Gut Health and Anti-aging

Many people look for solutions to “anti-aging” by purchasing cosmetic and health products, making lifestyle changes, practicing rituals and ceremonies, and so forth. The effectiveness of these “anti-aging solutions” can vary immensely in its therapeutic benefit. 

 

What is anti-aging?

Aging is not a disease. It is a natural, inevitable process which all living organisms undergo. When people seek out anti-aging solutions, they are looking for ways to delay the aging process. Anti-aging is an umbrella term which can carry a different meaning, depending on context. When we talk about skin and aesthetics, anti-aging often refers to beautiful skin, even skin tone, less wrinkles and fine lines, as well as minimal sunspots, blemishes. When referring to general health, anti-aging often refers to physical and mental health. Aging is associated with the onset of chronic illnesses which affect our physical and mental health, such as cardiovascular disease, diabetes and metabolic diseases, neurodegenerative diseases, cancer etc,. There are many factors that affect aging and predisposition to diseases, such as genetics, stress, environment, lifestyle factors. Within the category of “lifestyle factors”, optimizing gut health through physical exercise, diet and stress reduction strategies can have a profound and widespread benefit towards prolonging their physical and mental health.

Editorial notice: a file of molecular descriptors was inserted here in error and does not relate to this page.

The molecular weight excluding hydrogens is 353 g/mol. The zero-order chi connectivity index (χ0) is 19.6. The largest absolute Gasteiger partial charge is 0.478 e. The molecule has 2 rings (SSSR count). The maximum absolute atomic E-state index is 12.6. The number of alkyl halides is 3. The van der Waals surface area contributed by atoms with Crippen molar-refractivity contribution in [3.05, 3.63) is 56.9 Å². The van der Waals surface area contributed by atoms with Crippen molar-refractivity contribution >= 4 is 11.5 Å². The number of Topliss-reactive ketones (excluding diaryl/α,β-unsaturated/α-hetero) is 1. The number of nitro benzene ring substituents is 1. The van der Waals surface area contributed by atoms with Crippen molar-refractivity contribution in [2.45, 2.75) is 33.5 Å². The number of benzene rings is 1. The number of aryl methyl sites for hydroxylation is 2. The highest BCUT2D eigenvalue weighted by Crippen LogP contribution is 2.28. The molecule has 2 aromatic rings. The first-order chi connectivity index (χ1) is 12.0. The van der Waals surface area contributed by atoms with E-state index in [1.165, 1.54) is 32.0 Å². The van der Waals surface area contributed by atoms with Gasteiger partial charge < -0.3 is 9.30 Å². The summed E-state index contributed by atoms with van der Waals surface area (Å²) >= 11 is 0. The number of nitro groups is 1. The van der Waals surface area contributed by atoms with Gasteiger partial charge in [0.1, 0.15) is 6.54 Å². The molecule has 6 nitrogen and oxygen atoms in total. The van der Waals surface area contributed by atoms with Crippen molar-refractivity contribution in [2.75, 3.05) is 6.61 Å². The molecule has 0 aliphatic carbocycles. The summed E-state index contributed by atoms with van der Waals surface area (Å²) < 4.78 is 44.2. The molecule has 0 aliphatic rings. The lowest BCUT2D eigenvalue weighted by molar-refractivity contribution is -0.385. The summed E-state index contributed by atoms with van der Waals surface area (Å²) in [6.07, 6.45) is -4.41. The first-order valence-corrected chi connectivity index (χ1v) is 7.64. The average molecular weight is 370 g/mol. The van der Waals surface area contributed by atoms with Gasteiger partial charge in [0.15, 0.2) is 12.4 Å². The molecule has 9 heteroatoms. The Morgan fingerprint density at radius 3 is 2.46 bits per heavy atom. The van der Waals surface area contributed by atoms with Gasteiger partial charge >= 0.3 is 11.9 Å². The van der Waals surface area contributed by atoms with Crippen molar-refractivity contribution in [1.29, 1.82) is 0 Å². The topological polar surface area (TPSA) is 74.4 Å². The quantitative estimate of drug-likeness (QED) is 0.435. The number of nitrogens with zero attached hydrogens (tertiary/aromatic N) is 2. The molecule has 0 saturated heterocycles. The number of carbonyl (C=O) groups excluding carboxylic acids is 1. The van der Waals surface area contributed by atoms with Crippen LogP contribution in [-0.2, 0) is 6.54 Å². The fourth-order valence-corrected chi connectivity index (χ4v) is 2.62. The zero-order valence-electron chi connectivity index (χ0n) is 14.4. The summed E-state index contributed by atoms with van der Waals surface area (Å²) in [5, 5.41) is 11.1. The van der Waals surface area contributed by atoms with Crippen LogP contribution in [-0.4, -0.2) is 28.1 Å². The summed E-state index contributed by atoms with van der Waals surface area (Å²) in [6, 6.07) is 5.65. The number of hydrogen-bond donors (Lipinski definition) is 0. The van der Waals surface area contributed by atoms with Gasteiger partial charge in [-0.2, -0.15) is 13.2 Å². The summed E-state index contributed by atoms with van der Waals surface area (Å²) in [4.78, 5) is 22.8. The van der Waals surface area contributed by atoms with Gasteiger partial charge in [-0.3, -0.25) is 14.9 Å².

Furthermore, individual differences can also affect the efficacy of these treatments. Frequent physical exercise, consuming a healthy diet and adequate sleep are three effective and scientifically supported anti-aging strategies that are highly beneficial. However, what many don’t realize is that there is a common thread connecting physical exercise, healthy diet and good sleep; that common thread is gut health. 

 

Why is the gut so important?

The gut is an organ which begins at the esophagus, extends to our stomach and terminates at the anus. The gut is the largest endocrine (hormone-producing) organ in our body. Gut hormones are secreted in response to a stimulus to affect the activity of different cell types in different areas. Thus, the gut plays a very important role in regulating and coordinating the function of other tissues/organs in our body. Furthermore, the gut is known as “the second brain”, because it contains neuronal cells which form a complex and immense network capable of acting independently and in collaboration with the central nervous system and brain. Many studies have found that a wide range of benefits have resulted in improving gut health by eliminating the consumption of dietary allergens/foods which trigger a sensitivity, consuming a balanced diet rich in fiber-rich whole foods and optimizing health through the ingestion of fermented foods/probiotics. R’s Koso contains probiotics, prebiotics, enzymes, and other nutrienst from more than 100 kind of fermented fruits and vegetables. Koso Cleanse or intermettent fasting using R’s Koso can support gut health and help the regeneration of cells which is important for the purpose of slowing down aging.  Furthermore, physical activitiesy such as yoga, pilates, walking, and stretch haves been shown to affect the gut microbiota composition and improve digestion.